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As you start working with Hyper-V, virtual networking configuration becomes very important. You need to understand how to allocate physical adapters for use by Hyper-V (virtual switches) and what the difference is between an Internal, Private and External switch. In Part 9 of the blog series, Tommy Patterson takes some time to explain the basics of Virtual Networking In Windows Server 2012 Hyper-V.
I am including a quick snippet from Tommy’s blog post below, but you will want to read the full article by going directly to his post.
Our blog series on virtualization has gotten off to a good start. For today’s article we discuss network virtualization in Windows Server 2012 Hyper-V. For the basics, virtual machines need to be presented with a network port in order to gain access to the physical network. Since the host has a small number of physical network adapters the hypervisor(Hyper-V) needs to split up the network traffic on to virtual network switches. These virtual switches contain virtual ports, and the virtual ports show up in each virtual machine for which they are assigned as a traditional network adapter. The diagram below shows this connectivity:
Now before we start deploying virtual switches in the production environment, let’s first take a step back and think through how best to insure our network is fault tolerant. New in Server 2012 is the capability to team physical network ports together. By this process, we are able to bind two physical network card ports together forming a an aggregation point for the network traffic which allows for failover ability in the event of a physical network failure. To access the NIC Teaming wizard, open Server Manager, in the navigation pane click on the Local Server. In the Properties area, click on NIC teaming. Here the available network ports are displayed and the administrator is allowed to select which ports will be part of the new aggregate.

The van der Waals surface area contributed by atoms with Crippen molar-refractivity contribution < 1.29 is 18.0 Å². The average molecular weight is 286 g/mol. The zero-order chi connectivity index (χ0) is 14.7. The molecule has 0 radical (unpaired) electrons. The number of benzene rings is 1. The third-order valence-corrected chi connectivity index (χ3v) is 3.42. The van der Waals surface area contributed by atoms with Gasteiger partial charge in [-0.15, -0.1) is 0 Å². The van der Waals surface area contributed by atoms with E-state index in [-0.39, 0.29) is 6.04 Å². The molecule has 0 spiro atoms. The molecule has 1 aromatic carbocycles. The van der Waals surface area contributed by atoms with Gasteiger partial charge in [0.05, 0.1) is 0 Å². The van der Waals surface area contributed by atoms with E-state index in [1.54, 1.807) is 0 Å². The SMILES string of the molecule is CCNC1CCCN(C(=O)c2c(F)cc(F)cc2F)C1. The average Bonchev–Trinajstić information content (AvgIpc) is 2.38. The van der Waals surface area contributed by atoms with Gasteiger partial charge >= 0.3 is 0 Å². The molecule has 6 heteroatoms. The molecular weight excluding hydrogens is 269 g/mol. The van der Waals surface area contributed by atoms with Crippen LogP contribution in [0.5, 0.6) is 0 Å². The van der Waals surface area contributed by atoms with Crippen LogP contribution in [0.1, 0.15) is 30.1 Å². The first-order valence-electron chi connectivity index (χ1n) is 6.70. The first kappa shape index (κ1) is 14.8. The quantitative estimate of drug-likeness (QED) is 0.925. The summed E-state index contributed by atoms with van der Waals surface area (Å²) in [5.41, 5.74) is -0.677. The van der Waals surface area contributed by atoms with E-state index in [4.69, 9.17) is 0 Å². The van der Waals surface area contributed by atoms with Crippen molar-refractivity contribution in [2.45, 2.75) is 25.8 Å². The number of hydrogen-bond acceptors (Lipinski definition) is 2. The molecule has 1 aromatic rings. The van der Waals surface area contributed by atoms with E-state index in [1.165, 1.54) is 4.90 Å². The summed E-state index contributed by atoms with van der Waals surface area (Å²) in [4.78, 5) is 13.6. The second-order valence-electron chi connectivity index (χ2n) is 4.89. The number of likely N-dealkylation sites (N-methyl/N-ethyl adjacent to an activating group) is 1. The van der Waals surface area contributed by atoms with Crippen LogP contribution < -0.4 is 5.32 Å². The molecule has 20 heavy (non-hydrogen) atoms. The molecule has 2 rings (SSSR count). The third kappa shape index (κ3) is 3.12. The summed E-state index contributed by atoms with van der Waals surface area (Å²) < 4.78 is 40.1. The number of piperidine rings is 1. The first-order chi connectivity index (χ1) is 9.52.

There are two modes for NIC teaming: Switch Independent and Switch Dependent.
Switch Independent – In this mode, the network connections are physically attached to different switches on the network providing alternative routes for the traffic. This type of network team can be setup in two different ways. Active/Active or Active/Standby are the titles for these two different options. In Active/Active mode each network port is live and the traffic is balanced across the available ports. This allows for higher bandwidth as well as fault tolerance, as a network port can fail without disrupting traffic, however when less network pipes are available during a failure then less bandwidth is available as well. In Active/Standby mode one port is configured as the primary port for traffic, the secondary port is standing by ready to work in the event the first port fails. Bandwidth on the Active/Standby configuration stays constant in that only a single connection is live at any one point in time.
Switch Dependent – All of the network ports are physically connected to the same switch. This is a more traditional method for aggregating links together on to one physical switch, and supports Link Aggregation Control Protocol(IEEE 802.3ax) however using LACP is optional and requires the physical switch to support the protocol as well. A generic mode for balancing the traffic is utilized by default should the LACP protocol not be enabled.
A couple of important notes concerning NIC Teaming as pertains to the virtual infrastructure. If the traffic is made up of large TCP sequences, for example a Hyper-V Live Migration or Shared Nothing Live Migration, only one port is utilized in the team for the traffic. This cuts down on the amount of retransmits that would occur as packets may arrive out of order on the receiving end of this high speed network discussion if more than one port were utilized. Hyper-V takes care of this for you.
Now that we understand the principals of the physical network stack let’s talk through the basic options available for the virtual network stack.
In Hyper-V Manager we will take a look at the Virtual Switch Manager and setup a new virtual switch:
Notice that we have three options available to us: External, Internal, and Private. Let’s talk through each of these choices first.
External – For network traffic that will be destined to the physical switches in the server’s location. This is the switch type most commonly used in production environments to serve data for end users and other server systems on the network.